That passage was written months before the first (human) TACT subject was infused with disodium EDTA, but there is no evidence that such animal studies were ever done. The TACT peer-review process was further tainted by the presence of a key “stakeholder,” L. Terry Chappell, on the pertinent scientific review committee. Chappell was not competent to review NIH scientific research protocols, as the linked report demonstrates. That his presence was in clear violation of the NIH conflict of interest policy is shown by his having been named as a participant in the TACT, on page 284 of the very application that he would be reviewing, and by language at the bottom of the meeting roster on which his name appears.
The NCCAM’s portrayal of such charges as extreme—“one end of [a] critical spectrum” whose “points of view…are often contradictory” (the other end pleading that it isn’t fair to subject ‘CAM’ to scientific scrutiny at all)—seems to call for ‘balance.’ The truth, it implies, must lie somewhere in between. How convenient, and how utterly dishonest. It suggests a twist on a logical fallacy; perhaps we should call it The Fallacy of the Fallacy of the Excluded Middle.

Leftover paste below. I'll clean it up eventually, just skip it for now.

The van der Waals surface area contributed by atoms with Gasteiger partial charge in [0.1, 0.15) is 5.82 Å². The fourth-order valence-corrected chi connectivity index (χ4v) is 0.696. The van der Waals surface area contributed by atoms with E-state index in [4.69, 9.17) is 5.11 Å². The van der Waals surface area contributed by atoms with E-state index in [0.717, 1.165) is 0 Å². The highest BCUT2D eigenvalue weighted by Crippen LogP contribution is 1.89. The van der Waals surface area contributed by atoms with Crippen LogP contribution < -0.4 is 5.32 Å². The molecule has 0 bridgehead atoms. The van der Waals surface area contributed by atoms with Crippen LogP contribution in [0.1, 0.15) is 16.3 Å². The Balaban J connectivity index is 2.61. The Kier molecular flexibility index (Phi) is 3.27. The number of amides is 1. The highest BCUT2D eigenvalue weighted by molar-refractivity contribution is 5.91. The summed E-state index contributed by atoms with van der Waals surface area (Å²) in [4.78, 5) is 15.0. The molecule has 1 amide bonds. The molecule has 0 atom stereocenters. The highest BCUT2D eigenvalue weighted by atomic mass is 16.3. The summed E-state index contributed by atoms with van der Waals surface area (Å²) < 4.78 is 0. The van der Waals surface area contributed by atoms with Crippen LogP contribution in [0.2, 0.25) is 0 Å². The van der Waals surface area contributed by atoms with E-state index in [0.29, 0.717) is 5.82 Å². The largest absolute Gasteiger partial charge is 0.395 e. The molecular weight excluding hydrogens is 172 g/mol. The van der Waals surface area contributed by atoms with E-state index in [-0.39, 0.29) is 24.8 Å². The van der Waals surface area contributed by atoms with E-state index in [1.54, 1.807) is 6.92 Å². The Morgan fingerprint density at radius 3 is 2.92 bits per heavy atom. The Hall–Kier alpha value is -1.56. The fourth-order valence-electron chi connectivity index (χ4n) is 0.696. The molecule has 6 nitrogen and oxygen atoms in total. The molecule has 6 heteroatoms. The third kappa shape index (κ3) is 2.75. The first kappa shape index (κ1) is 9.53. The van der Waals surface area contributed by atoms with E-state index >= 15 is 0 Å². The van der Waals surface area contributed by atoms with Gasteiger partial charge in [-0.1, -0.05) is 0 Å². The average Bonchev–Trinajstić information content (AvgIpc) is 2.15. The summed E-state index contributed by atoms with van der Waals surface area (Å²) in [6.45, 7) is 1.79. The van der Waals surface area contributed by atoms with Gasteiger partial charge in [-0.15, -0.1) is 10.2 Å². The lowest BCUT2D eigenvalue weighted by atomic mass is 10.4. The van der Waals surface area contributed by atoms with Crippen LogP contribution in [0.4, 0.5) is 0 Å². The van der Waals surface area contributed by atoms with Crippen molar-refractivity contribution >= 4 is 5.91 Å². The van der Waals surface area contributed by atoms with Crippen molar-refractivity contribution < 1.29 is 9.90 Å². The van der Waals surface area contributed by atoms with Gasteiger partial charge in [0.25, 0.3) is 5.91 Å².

The CAM Research Enterprise and Research Capacity
…CAM research is now a specific focus of several international organizations, including the Consortium of Academic Health Centers for Integrative Medicine, the International Society for Complementary Medicine Research, and the Society for Integrative Oncology…